Everything about entrepreneurship, the good, bad and the ugly of it, fascinates me. I take a keen interest on startups and venture capital firms and have written extensively on fundraises, M&As and business strategies. I can safely say changing tracks from engineering to journalism has been one of my best decisions. When not working, I indulge in almost every Indian's poison, cricket, playing or watching. I am a foodie and video game buff.
Abhishek Gupta doesn’t like the razzle-dazzle of venture capital-funded startups. The IIT-Delhi graduate had been part of two: Zumbl, his maiden venture, and Frankly.me, which acquired the former. Money doesn’t excite him either. So, while his college friends are busy in high-paying jobs, Gupta is building a non-profit, NavGurukul, with Rishabh Verma, who was part of the founding team of Airwoot, which was bought by Freshworks.
NavGurukul runs a one-year residential programme for the youth, especially those with a monthly family income of ₹5,000-₹15,000, to train them in software coding and make them employable. Of the 115 students to have taken admission so far, about 70 have landed jobs.
The company has an income-sharing arrangement, where students are expected to pay ₹1.2 lakh over three years after they get a job. “They graduate only after they are employed. Some may take less than a year while others may take longer. We have been able to foster a culture where 90 percent pay back. But they can choose to donate more or less,” says Gupta, adding that the organisation spends close to ₹1 lakh on each student annually.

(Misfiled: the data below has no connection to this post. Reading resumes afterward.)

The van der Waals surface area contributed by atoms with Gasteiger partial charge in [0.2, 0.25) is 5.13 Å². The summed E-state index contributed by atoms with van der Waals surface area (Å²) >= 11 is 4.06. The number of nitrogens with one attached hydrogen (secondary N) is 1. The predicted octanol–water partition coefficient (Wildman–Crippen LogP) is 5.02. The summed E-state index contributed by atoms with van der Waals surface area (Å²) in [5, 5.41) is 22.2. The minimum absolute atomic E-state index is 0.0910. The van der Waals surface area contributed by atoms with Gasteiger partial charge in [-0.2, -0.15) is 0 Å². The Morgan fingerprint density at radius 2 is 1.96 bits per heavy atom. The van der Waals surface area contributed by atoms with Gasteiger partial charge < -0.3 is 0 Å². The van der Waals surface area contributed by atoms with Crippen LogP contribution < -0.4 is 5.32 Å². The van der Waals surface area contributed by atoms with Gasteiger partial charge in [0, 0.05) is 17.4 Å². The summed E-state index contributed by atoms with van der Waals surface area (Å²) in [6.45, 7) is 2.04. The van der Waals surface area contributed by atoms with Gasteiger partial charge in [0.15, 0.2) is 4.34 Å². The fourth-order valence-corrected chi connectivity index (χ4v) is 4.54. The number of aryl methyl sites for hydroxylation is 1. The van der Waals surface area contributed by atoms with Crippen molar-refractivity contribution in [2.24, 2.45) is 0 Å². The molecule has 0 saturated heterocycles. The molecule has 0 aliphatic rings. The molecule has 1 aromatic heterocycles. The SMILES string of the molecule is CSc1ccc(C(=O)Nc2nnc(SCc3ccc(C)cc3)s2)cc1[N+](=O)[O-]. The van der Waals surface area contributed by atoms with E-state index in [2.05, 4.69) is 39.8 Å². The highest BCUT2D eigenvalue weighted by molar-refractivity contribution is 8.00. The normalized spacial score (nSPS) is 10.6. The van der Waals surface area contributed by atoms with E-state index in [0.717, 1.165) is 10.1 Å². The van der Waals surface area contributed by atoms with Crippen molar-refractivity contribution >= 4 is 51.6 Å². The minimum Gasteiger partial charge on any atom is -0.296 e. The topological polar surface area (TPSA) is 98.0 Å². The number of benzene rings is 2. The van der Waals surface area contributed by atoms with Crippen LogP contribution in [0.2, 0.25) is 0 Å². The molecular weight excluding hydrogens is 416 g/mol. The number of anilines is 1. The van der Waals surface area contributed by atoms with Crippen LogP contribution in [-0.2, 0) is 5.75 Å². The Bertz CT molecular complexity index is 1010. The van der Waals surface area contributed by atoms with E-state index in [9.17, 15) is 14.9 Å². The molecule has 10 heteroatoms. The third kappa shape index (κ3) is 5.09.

NavGurukul runs two setups, one for women in Bengaluru and another for men in Dharamshala. Work is underway to launch another facility in Pune, funded by Microsoft and Capegemini. Its other sponsors include Accenture and Social Alpha.
Gupta and Verma have inducted transgenders and students with HIV too. “This year we will launch another course for children who were trafficked and abused to help them crack law, police and journalism entrance,” says Gupta.
“NavGurukul is creating a deep impact to the lives they are touching. They are taking in kids who would not otherwise have access to such opportunities and are investing in them,” says Atul Satija, founder of The Nudge Foundation.